Your bestie’s got a new boo and he seems cool, but she’s acting really different.
Your roommate comes home from a Tinder date and won’t leave her room for two days.
You run into your sister at Starbucks and when you ask her how she’s doing, she won’t stop crying.
Most of us want to believe that we would be there for the people we love. We want to believe we would know right away if our friend is in trouble.
This January, news broke that an Afghanistan war veteran in Nova Scotia had shot his wife, daughter and mother before killing himself. The story quickly became about his PTSD and whether he had gotten the help he needed. But those of us who work to end violence against women wondered: what about his wife, Shanna, and her attempts at getting help? The news horrified me on so many levels, but I couldn’t shake an interview I had read with Shanna’s sister, in which she said Shanna had confided in her about her husband’s mood swings and violence. Shanna’s sister had advised her to stand by her man. He was sick, after all, and aren’t wedding vows made “in sickness and in health”?
So how do we prevent this from happening to other women and girls? Moving beyond our feelings of awkwardness and checking in on the women we love can literally be the difference between life and death. Let’s step up and have each other’s backs. Here are my best tips for being a better ally.
Trust your gut—and check in
If your friend is usually super social, but has become really introverted since she found a new partner, it could signal something more disquieting. A classic abuser tactic involves isolating victims from their friends and family, making them feel that nobody else understands them. It’s also an easy way of ensuring victims don’t get help. If your friend is acting out of character, check in. Ask her how she’s doing. Let her know you’re there for her if she want to talk.
Speak solely from your perspective
Maybe you check in with your friend and she’s really defensive. When I was in an abusive relationship, I was so embarrassed and guarded. I was smart, educated and came from a loving home. I “knew” better. Whether we want to admit it or not, many of us believe that smart women would never find themselves in abusive situations. That myth keeps many victims silent. Help her open up by saying, “I’m seeing this behaviour and it makes me feel X.” This way, you’re approaching the situation without judgement and speaking solely from your perspective.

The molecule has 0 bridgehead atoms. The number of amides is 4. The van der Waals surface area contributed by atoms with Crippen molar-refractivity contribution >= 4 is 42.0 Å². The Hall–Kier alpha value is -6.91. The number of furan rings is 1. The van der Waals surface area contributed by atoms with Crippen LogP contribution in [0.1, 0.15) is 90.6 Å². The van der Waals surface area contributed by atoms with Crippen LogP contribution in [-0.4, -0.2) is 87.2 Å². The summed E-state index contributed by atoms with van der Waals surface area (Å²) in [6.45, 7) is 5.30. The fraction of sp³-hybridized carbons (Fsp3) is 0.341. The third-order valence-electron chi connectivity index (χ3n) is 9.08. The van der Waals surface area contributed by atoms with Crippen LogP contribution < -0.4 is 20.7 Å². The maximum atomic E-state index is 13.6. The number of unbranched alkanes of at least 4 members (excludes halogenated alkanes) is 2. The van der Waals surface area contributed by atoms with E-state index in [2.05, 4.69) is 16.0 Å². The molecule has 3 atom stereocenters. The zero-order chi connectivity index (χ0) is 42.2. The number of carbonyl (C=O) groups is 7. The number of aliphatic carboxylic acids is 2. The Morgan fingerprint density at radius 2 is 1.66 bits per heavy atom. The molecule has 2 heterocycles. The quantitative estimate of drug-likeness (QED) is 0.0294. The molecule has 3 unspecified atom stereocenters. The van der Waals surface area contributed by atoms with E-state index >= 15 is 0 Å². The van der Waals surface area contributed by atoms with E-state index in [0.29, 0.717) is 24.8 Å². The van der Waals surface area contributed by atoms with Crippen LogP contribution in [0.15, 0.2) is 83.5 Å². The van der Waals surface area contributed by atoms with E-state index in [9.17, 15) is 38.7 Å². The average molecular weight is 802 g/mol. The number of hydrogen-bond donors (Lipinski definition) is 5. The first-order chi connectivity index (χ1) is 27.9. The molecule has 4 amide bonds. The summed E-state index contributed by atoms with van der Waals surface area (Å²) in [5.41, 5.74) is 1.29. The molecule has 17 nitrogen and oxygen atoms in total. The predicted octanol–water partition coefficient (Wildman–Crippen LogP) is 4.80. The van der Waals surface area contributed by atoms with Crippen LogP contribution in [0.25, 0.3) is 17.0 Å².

Respond with validation
If your friend or sister does disclose to you that she’s been assaulted or is in an abusive relationship: Validate. Validate. Validate. We live in a society that constantly downplays, minimizes or flat-out denies the existence of intimate partner violence and sexual assault. I can’t stress enough how important it is to respond right away with validation. “I’m so sorry that happened. I believe you. It’s not your fault. You are not to blame.”
Let your friend take the lead
After someone discloses to you, it can be tempting to feel like you’re her superhero. But that’s not your job. Every survivor is the expert on her own life, and you have to take your cues from them. Does she want you to find local resources for her? Does she want you to mind her children while she goes to therapy? Maybe she doesn’t know what she needs yet, and she just wants you to be patient. Survivors lead and you follow.
But don’t be afraid to speak up for her
Sometimes, concern can turn to fear. If you feel your friend’s life is in danger, don’t mince words. Tell her she isn’t safe and help her plan a safe exit.
For additional resources on abuse, call the Assaulted Women’s Helpline at 1-866-863-0511. Crisis counselling is available 24 hours a day, 7 days a week.
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